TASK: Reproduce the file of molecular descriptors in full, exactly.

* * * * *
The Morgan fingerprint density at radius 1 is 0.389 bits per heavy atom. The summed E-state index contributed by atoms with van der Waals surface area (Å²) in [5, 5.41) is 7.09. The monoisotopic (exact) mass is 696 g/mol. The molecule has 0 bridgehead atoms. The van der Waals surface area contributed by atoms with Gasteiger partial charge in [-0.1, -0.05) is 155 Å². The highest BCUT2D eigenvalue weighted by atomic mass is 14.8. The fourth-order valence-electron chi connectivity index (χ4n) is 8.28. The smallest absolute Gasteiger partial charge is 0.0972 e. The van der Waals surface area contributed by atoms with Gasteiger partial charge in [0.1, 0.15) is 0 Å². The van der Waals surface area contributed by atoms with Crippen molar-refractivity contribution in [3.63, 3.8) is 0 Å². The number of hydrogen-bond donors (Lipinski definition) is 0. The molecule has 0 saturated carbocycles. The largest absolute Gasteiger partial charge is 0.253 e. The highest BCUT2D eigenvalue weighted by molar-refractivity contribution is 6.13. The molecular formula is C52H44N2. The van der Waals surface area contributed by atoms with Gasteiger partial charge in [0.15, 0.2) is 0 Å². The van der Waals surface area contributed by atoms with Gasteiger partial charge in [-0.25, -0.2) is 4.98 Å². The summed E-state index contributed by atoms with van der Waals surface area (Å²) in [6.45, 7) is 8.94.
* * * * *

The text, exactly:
The Morgan fingerprint density at radius 1 is 0.389 bits per heavy atom. The summed E-state index contributed by atoms with van der Waals surface area (Å²) in [5, 5.41) is 7.09. The monoisotopic (exact) mass is 696 g/mol. The molecule has 0 bridgehead atoms. The van der Waals surface area contributed by atoms with Gasteiger partial charge in [-0.1, -0.05) is 155 Å². The highest BCUT2D eigenvalue weighted by atomic mass is 14.8. The fourth-order valence-electron chi connectivity index (χ4n) is 8.28. The smallest absolute Gasteiger partial charge is 0.0972 e. The van der Waals surface area contributed by atoms with Gasteiger partial charge in [0.1, 0.15) is 0 Å². The van der Waals surface area contributed by atoms with Crippen molar-refractivity contribution in [3.63, 3.8) is 0 Å². The number of hydrogen-bond donors (Lipinski definition) is 0. The molecule has 0 saturated carbocycles. The largest absolute Gasteiger partial charge is 0.253 e. The highest BCUT2D eigenvalue weighted by molar-refractivity contribution is 6.13. The molecular formula is C52H44N2. The van der Waals surface area contributed by atoms with Gasteiger partial charge in [0.15, 0.2) is 0 Å². The van der Waals surface area contributed by atoms with Gasteiger partial charge in [-0.25, -0.2) is 4.98 Å². The summed E-state index contributed by atoms with van der Waals surface area (Å²) in [6.45, 7) is 8.94.